“It was a very good year,” Chief Financial Officer Sandy Dennies said at the Board of Selectmen’s meeting on Sept. 8, where she gave a final review of fiscal year 2015.
Dennies had expressed concern at the Board of Selectmen’s meeting on June 15 that the town was close to being overbudgeted.
That said, First Selectman Bill Brennan was pleased to report on Sept. 8 that, “from the town’s side of the government ... we finished on a very positive note: under budget by over $700,000, which is somewhat of a great accomplishment because, if you’ll recall, we had absorbed $200,000 of unanticipated, unplanned expenditures. We had two of our lifts fail at the DPW (Department of Public Works) and we had the remediation of the lead problem at the Police Department.”
“Two hundred thousand dollars was absorbed and we still had $700,000 in savings,” he said, “so this is a particularly great accomplishment by all of the board members, because we really did watch our spending.
“This is the 10th year in my 10 years in this job that we have finished the year under budget,” Brennan concluded.
Dennies’ report
“Our revenues came in at $2.3 million higher than what we had budgeted,” Dennies said.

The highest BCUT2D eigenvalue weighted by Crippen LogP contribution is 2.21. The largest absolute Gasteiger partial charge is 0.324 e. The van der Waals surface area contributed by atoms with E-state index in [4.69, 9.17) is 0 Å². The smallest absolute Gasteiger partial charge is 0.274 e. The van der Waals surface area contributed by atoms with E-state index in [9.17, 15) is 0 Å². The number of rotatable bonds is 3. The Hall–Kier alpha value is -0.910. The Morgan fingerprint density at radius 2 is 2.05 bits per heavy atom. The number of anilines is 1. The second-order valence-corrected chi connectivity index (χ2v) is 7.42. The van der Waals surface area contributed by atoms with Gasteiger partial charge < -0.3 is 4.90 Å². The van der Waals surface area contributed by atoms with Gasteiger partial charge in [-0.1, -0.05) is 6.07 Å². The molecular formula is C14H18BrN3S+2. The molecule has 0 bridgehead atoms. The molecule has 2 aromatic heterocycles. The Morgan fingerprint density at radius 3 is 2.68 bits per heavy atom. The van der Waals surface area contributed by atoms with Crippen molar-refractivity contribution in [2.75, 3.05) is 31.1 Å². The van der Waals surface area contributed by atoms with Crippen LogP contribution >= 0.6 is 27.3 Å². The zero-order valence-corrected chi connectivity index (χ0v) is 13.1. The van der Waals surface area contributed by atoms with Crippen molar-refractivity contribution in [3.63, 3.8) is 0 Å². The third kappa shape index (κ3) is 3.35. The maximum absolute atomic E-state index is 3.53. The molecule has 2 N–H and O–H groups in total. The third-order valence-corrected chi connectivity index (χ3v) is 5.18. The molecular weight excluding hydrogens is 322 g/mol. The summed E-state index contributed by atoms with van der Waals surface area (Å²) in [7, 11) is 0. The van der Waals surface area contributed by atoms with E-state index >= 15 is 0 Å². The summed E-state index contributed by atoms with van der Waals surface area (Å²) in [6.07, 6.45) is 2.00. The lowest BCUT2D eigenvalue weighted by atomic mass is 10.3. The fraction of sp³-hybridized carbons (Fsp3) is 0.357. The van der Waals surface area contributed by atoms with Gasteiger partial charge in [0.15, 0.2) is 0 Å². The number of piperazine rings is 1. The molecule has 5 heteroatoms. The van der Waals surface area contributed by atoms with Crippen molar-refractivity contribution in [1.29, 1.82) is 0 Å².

Of that $2.3 million, 1.3 came from a special education reimbursement, which the town had budgeted at zero due to the fact that those funds needed to offset additional costs in the special education program, Dennies said.
According to Dennies, the $2.3-million figure also reflects the sale of a fire truck in late 2014, the closeout of 2002 school construction grants, and the final receipt for Federal Emergency Management Agency (FEMA) funds from years back.
Close calls
Despite efforts to watch costs, town expenses pushed budget limits.
“The expenses, sincerely, were very, very close,” Dennies said.
The annual debt service payment came in at 99.79% of its allotted budget, the Board of Education spent 99.85% of its available budget, and the Board of Selectmen came in at 97.68%.

Other savings


Dennies said that $326,000 of capital will carry over into next year’s account because the Wilton Charter allows five years for the expenditure of capital.
Furthermore, she said the transfer station was budgeted at $290,000 for FY15, of which only $182,000 was spent, saving the town more than $100,000.
“I think the department heads truly need to be commended for looking at their expenditures this year,” Dennies said. “We knew it was going to be a tough year because of those unplanned expenditures that we had made.”
“My hat’s off to the department heads,” she said.